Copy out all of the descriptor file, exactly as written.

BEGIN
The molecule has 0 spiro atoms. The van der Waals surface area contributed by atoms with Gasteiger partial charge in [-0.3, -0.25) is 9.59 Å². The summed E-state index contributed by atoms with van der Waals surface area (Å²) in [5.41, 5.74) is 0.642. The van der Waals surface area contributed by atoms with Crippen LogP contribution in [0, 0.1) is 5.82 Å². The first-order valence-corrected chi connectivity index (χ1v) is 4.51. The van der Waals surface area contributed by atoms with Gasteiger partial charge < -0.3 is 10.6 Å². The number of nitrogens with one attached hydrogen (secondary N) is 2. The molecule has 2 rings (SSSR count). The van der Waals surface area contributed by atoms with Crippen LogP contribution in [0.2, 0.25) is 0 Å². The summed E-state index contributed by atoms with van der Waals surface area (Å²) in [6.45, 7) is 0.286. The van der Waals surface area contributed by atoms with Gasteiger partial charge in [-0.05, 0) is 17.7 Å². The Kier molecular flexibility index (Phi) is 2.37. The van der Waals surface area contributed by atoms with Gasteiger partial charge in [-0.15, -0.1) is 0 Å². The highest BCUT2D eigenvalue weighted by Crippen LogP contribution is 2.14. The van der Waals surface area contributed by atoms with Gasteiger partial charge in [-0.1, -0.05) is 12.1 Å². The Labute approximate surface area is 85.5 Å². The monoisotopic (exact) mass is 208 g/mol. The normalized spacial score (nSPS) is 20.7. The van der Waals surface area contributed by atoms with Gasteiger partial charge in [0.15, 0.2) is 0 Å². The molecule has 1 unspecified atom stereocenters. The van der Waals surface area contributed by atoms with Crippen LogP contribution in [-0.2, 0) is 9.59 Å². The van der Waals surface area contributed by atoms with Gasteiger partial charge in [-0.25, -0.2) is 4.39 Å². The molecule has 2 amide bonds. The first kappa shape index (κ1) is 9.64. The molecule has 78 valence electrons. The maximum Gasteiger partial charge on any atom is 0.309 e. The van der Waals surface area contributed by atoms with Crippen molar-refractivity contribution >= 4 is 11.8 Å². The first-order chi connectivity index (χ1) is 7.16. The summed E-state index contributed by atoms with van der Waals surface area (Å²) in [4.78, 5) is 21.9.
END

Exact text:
The molecule has 0 spiro atoms. The van der Waals surface area contributed by atoms with Gasteiger partial charge in [-0.3, -0.25) is 9.59 Å². The summed E-state index contributed by atoms with van der Waals surface area (Å²) in [5.41, 5.74) is 0.642. The van der Waals surface area contributed by atoms with Crippen LogP contribution in [0, 0.1) is 5.82 Å². The first-order valence-corrected chi connectivity index (χ1v) is 4.51. The van der Waals surface area contributed by atoms with Gasteiger partial charge < -0.3 is 10.6 Å². The number of nitrogens with one attached hydrogen (secondary N) is 2. The molecule has 2 rings (SSSR count). The van der Waals surface area contributed by atoms with Crippen LogP contribution in [0.2, 0.25) is 0 Å². The summed E-state index contributed by atoms with van der Waals surface area (Å²) in [6.45, 7) is 0.286. The van der Waals surface area contributed by atoms with Gasteiger partial charge in [-0.05, 0) is 17.7 Å². The Kier molecular flexibility index (Phi) is 2.37. The van der Waals surface area contributed by atoms with Gasteiger partial charge in [-0.15, -0.1) is 0 Å². The highest BCUT2D eigenvalue weighted by Crippen LogP contribution is 2.14. The van der Waals surface area contributed by atoms with Gasteiger partial charge in [-0.1, -0.05) is 12.1 Å². The Labute approximate surface area is 85.5 Å². The monoisotopic (exact) mass is 208 g/mol. The normalized spacial score (nSPS) is 20.7. The van der Waals surface area contributed by atoms with Gasteiger partial charge in [0.15, 0.2) is 0 Å². The molecule has 1 unspecified atom stereocenters. The van der Waals surface area contributed by atoms with Crippen LogP contribution in [-0.2, 0) is 9.59 Å². The van der Waals surface area contributed by atoms with Gasteiger partial charge in [-0.25, -0.2) is 4.39 Å². The molecule has 2 amide bonds. The first kappa shape index (κ1) is 9.64. The molecule has 78 valence electrons. The maximum Gasteiger partial charge on any atom is 0.309 e. The van der Waals surface area contributed by atoms with Crippen molar-refractivity contribution >= 4 is 11.8 Å². The first-order chi connectivity index (χ1) is 7.16. The summed E-state index contributed by atoms with van der Waals surface area (Å²) in [4.78, 5) is 21.9.